Many of us eat cereal for breakfast, and more than likely many of us grab a packet form the supermarket. Is it health? This article from ecowatch.com gives us some facts!
Cold cereals are an easy, convenient food. Many boast impressive health claims or try to promote the latest nutrition trend. But you may wonder whether these cereals are as healthy as they claim to be. This article takes a detailed look at breakfast cereals and […]
What is Breakfast Cereal?
Here’s how breakfast cereals are typically made:
- Processing. The grains are usually processed into fine flour and cooked.
- Mixing. The flour is then mixed with ingredients like sugar, cocoa, and water.
- Extrusion. Many breakfast cereals are produced via extrusion, a high-temperature process that uses a machine to shape the cereal.
- Drying. Next, the cereal is dried.
- Shaping. Finally, the cereal is shaped into forms, such as balls, stars, loops or rectangles.
Breakfast cereals may also be puffed, flaked or shredded — or coated in chocolate or frosting before it is dried.
Breakfast cereal is made from refined grains, often by a process called extrusion. It is highly processed, with many ingredients added.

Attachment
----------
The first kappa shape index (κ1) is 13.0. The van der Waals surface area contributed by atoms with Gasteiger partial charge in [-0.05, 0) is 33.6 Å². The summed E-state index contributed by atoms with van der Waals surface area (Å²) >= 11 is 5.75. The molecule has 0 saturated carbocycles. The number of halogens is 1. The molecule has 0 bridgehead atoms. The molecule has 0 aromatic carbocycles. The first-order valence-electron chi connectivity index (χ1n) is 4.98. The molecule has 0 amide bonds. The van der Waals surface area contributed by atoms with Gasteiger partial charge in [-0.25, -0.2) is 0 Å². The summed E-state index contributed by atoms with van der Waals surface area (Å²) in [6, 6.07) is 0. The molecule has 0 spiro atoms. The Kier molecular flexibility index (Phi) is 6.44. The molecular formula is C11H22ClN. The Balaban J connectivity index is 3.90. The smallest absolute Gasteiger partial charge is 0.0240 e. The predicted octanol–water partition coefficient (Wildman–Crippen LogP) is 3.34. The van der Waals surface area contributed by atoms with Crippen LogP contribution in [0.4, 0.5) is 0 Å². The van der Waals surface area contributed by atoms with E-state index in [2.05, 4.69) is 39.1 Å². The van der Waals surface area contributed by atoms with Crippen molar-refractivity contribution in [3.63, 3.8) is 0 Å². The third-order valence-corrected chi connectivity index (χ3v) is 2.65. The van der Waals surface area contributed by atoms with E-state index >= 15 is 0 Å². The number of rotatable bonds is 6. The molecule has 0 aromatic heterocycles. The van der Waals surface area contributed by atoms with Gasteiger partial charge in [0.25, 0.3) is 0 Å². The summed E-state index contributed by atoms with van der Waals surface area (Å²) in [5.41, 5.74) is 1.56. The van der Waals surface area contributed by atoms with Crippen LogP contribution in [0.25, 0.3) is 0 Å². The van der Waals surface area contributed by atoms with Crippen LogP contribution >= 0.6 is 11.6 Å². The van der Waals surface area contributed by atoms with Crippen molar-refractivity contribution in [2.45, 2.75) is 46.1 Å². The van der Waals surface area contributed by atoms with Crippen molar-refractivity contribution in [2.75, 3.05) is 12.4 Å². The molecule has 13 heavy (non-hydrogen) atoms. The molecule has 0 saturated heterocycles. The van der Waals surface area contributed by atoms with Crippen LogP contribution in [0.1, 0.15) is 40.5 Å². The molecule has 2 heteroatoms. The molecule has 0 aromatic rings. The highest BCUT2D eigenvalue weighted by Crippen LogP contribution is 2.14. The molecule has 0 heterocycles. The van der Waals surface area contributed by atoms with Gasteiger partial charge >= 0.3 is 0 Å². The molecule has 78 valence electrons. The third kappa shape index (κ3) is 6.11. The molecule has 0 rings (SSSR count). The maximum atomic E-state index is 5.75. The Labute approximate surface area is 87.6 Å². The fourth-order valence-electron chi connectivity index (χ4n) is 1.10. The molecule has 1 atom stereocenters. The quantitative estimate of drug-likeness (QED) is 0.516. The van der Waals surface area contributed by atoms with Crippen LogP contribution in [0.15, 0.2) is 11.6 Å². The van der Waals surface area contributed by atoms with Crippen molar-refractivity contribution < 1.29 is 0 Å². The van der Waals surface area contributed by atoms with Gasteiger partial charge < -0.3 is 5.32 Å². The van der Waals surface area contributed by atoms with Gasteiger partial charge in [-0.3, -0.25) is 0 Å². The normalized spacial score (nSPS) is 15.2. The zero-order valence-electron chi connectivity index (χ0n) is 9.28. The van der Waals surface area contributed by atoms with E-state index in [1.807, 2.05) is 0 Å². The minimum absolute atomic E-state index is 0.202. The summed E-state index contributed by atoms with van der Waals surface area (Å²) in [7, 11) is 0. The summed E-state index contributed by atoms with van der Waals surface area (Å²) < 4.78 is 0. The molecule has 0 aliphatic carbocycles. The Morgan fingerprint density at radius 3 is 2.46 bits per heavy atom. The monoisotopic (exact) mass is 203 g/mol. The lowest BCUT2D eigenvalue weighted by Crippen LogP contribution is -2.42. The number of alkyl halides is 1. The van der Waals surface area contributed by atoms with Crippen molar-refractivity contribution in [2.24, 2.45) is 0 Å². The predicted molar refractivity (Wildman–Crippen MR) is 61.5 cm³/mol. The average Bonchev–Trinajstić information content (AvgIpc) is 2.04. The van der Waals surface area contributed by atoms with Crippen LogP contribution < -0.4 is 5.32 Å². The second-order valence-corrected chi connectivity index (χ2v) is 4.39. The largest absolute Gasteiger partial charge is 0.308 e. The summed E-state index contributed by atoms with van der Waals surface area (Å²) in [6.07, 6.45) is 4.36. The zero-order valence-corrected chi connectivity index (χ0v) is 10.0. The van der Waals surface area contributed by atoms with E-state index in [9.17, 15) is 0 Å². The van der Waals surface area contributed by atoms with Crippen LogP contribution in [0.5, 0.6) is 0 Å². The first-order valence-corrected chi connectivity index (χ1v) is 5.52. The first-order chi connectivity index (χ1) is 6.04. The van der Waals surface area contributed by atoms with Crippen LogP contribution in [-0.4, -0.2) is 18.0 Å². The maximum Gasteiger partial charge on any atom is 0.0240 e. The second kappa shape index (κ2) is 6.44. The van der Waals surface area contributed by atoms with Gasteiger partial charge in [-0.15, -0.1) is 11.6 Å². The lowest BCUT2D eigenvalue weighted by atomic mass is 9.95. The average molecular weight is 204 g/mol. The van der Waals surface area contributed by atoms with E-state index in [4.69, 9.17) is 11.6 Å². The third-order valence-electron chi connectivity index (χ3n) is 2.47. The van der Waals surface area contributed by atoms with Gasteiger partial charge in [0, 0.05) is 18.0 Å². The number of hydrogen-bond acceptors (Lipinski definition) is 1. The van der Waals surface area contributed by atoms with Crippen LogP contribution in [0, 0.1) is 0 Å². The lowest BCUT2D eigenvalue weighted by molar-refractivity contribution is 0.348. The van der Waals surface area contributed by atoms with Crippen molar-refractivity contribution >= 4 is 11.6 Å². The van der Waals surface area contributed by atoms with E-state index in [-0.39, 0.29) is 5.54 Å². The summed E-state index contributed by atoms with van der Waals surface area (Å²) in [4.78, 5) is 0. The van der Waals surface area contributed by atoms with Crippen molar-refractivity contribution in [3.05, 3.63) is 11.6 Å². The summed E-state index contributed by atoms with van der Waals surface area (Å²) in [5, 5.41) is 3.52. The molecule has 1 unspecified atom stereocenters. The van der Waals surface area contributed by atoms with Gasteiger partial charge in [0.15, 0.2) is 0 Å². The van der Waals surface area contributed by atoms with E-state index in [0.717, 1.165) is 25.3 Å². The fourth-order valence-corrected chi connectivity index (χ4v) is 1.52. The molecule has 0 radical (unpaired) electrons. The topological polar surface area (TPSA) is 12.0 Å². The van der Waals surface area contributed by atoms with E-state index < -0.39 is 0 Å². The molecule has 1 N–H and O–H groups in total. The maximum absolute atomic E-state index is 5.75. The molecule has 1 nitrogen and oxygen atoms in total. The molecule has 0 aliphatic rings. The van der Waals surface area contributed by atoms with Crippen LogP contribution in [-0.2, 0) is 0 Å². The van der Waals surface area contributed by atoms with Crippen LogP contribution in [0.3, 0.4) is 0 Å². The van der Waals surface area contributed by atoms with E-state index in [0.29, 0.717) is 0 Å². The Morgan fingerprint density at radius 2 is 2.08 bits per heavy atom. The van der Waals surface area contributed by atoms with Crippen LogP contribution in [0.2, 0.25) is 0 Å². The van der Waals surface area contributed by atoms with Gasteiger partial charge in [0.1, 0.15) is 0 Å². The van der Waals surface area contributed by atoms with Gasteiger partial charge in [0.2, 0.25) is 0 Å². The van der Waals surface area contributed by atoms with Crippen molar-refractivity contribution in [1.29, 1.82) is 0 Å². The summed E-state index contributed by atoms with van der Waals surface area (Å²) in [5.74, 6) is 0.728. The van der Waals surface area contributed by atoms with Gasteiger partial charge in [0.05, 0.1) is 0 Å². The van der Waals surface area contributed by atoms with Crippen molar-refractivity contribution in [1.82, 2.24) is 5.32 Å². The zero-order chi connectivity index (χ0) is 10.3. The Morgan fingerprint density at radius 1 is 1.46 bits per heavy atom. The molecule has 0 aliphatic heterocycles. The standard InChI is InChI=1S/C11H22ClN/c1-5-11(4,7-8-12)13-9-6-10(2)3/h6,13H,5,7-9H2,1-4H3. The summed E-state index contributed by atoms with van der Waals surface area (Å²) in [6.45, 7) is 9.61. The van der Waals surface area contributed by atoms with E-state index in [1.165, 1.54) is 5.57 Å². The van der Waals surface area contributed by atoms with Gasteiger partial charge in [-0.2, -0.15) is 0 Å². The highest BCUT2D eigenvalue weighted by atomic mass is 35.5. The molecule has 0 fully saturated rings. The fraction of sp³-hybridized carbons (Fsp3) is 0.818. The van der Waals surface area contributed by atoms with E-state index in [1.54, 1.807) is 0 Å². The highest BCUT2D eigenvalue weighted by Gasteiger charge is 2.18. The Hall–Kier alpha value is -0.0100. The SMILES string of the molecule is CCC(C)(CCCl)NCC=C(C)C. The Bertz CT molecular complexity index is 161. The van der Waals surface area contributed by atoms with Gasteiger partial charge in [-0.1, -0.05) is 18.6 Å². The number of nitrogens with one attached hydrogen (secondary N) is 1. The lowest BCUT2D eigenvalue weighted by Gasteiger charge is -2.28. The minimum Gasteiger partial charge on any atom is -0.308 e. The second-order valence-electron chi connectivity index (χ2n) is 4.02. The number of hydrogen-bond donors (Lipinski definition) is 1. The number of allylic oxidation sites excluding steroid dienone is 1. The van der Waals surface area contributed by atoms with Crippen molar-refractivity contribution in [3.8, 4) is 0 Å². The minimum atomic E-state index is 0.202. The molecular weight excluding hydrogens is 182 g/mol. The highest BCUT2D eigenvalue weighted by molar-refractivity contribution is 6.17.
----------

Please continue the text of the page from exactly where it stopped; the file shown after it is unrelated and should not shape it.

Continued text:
Loaded With Sugar and Refined Carbs
Added sugar may very well be the single worst ingredient in the modern diet.
Notably, most of this sugar comes from processed foods — and breakfast cereals are among the most popular processed foods that are high in added sugars.
In fact, most cereals list sugar as the second or third ingredient.
Starting the day with a high-sugar breakfast cereal will spike your blood sugar and insulinlevels.
A few hours later, your blood sugar may crash, and your body will crave another high-carb meal or snack — potentially creating a vicious cycle of overeating (5).
Most breakfast cereals are loaded with sugar and refined grains. High sugar consumption is harmful and may increase your risk of several diseases.
Misleading Health Claims
Breakfast cereals are marketed as healthy.
Breakfast cereals are marketed as healthy — with boxes featuring health claims like “low-fat” and “whole-grain.” Yet, their first listed ingredients are often refined grains and sugar.
Small amounts of whole grains don’t make these products healthy.
Breakfast cereals often have misleading health claims printed on the box — yet are filled with sugar and refined grains.
Often Marketed to Children
Food manufacturers specifically target children.
Companies use bright colors, cartoon characters, and action figures to attract children’s attention.
Unsurprisingly, this causes children to associate breakfast cereals with entertainment and fun.
These same products often have misleading health claims as well.
While the colors and cartoons make the products more appealing to children, the health claims make the parents feel better about buying such products for their kids.
Cereal manufacturers are experts at marketing — especially toward children. They use bright colors and popular cartoons to attract children’s attention, which studies show affects taste preferences.